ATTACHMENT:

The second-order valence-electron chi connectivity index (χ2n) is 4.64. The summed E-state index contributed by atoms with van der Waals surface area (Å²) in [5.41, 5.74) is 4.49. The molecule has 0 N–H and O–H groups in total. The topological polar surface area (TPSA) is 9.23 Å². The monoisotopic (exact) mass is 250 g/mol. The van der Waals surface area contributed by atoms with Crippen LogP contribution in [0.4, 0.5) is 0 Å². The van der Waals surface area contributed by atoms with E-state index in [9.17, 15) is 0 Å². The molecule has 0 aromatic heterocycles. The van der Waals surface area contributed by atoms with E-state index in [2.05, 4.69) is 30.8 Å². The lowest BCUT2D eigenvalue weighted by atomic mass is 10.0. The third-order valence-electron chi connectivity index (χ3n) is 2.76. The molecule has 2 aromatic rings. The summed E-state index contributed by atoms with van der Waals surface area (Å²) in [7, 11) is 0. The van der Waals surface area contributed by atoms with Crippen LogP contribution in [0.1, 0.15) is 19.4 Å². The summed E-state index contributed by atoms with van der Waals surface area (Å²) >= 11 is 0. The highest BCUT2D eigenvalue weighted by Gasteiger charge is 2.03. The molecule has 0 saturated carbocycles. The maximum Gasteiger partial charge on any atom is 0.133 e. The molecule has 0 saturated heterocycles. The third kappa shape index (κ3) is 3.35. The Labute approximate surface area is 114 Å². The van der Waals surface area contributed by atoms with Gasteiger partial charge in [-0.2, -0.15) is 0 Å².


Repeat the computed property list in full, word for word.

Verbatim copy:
The second-order valence-electron chi connectivity index (χ2n) is 4.64. The summed E-state index contributed by atoms with van der Waals surface area (Å²) in [5.41, 5.74) is 4.49. The molecule has 0 N–H and O–H groups in total. The topological polar surface area (TPSA) is 9.23 Å². The monoisotopic (exact) mass is 250 g/mol. The van der Waals surface area contributed by atoms with Crippen LogP contribution in [0.4, 0.5) is 0 Å². The van der Waals surface area contributed by atoms with E-state index in [9.17, 15) is 0 Å². The molecule has 0 aromatic heterocycles. The van der Waals surface area contributed by atoms with E-state index in [2.05, 4.69) is 30.8 Å². The lowest BCUT2D eigenvalue weighted by atomic mass is 10.0. The third-order valence-electron chi connectivity index (χ3n) is 2.76. The molecule has 2 aromatic rings. The summed E-state index contributed by atoms with van der Waals surface area (Å²) in [7, 11) is 0. The van der Waals surface area contributed by atoms with Crippen LogP contribution in [0.1, 0.15) is 19.4 Å². The summed E-state index contributed by atoms with van der Waals surface area (Å²) >= 11 is 0. The highest BCUT2D eigenvalue weighted by Gasteiger charge is 2.03. The molecule has 0 saturated carbocycles. The maximum Gasteiger partial charge on any atom is 0.133 e. The molecule has 0 saturated heterocycles. The third kappa shape index (κ3) is 3.35. The Labute approximate surface area is 114 Å². The van der Waals surface area contributed by atoms with Gasteiger partial charge in [-0.2, -0.15) is 0 Å².